Dilmun (Bahrain)

Saar and its external relations: new evidence for interaction between Bahrain and Gujarat during the early second millennium BC

The apparently sudden appearance of Indus-type seals, pottery and other implements around 2000 BCE in the Arabian Gulf, just before the Indus cities and culture seems to have gone into decline, is a great mystery.

The Murghabo-Bactrian Archaeological Complex and the Indus Script

An interesting article in which the author discusses the existence of Indus-type seals in the Gulf and Mesopotamian regions, their relationship to trade and other civilizations in the area, including the Central Asian Bronze Age civilization now better known as the BMAC (Bactrio-Margiana Archaeological Complex). After carefully reviewing the evidence for Indus settlers in ancient Mesopotamia, and their use Indus-type seals whose signs are ordered in ways not found within the Indus region proper, she discusses the relationships they may still have had with Indus peoples back home and the role of different kinds of writing in this relationship.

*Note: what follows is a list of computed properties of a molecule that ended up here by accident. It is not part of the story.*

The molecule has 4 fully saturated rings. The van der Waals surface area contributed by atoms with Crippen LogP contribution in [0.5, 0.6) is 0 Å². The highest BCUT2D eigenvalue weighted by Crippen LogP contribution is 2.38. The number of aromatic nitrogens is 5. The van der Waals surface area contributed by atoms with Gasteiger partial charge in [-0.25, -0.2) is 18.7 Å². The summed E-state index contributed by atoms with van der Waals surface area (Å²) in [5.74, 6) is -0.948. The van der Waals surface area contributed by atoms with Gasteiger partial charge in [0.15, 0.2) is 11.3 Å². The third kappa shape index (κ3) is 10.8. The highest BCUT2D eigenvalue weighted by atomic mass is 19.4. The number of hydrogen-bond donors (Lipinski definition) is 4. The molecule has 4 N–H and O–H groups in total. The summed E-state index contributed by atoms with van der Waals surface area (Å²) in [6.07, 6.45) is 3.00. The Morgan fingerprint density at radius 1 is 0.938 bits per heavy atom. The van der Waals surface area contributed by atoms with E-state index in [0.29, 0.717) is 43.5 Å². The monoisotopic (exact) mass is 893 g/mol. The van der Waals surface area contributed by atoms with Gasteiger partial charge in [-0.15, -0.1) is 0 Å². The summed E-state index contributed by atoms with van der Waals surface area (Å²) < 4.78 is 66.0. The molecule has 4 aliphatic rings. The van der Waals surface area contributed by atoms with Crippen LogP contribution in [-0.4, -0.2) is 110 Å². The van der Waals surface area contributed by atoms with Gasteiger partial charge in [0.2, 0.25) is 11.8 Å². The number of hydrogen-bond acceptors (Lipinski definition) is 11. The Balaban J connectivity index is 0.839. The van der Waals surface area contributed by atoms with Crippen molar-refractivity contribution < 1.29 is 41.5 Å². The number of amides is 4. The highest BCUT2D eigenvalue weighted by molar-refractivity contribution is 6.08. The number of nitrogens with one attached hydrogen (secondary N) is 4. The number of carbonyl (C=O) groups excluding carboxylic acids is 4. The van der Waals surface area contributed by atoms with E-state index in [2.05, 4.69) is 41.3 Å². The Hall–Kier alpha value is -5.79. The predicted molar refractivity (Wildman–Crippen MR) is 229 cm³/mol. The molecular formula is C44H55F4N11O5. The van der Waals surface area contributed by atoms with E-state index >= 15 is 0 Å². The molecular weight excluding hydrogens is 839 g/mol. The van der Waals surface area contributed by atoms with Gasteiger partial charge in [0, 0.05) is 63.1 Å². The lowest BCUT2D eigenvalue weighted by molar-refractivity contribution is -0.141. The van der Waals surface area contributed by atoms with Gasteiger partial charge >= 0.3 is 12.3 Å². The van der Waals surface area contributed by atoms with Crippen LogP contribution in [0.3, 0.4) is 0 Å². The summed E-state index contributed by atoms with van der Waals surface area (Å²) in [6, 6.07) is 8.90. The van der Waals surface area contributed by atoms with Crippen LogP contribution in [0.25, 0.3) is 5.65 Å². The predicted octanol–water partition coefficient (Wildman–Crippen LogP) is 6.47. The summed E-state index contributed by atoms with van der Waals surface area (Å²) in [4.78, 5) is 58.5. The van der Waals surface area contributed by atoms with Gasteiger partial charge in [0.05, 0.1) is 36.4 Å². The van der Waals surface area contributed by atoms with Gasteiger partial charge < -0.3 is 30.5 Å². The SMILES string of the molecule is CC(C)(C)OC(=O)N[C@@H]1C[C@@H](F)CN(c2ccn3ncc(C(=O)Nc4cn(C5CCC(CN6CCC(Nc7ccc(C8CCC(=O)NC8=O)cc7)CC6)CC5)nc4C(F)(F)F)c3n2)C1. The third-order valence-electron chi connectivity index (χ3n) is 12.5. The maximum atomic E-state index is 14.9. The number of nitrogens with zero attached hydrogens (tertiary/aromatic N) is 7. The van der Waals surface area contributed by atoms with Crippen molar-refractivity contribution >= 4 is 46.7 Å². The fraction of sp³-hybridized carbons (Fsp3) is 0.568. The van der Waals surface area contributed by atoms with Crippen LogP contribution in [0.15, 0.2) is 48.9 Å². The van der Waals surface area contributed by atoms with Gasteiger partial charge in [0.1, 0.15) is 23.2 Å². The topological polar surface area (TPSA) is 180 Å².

Symbols of Dilmun’s royal house – a primitive system of communication adopted from the late Indus world?

Perhaps some of the best clues to deciphering Indus seals may lie in the Arabian Gulf, where inscribed seals seem to have arrived and taken root just as they disappeared in Indus cities around 2000 BCE. "The Harappan sealing tradition, however, continued in Dilmun long after it had vanished from the Indian subcontinent and lived a vibrant life of its own," writes Steffen Laursen.

The westward transmission of Indus Valley sealing technology: origin and development of the ‘Gulf Type’ seal and other administrative technologies in Early Dilmun, c.2100–2000 BC

A very interesting and informative article that starts bringing the adjacent ancient state of Dilmun on the Arabian Gulf (many of the finds have been in present day Bahrain) to light, and what must have been a very rich trade and cultural relationship with ancient Indus cities.

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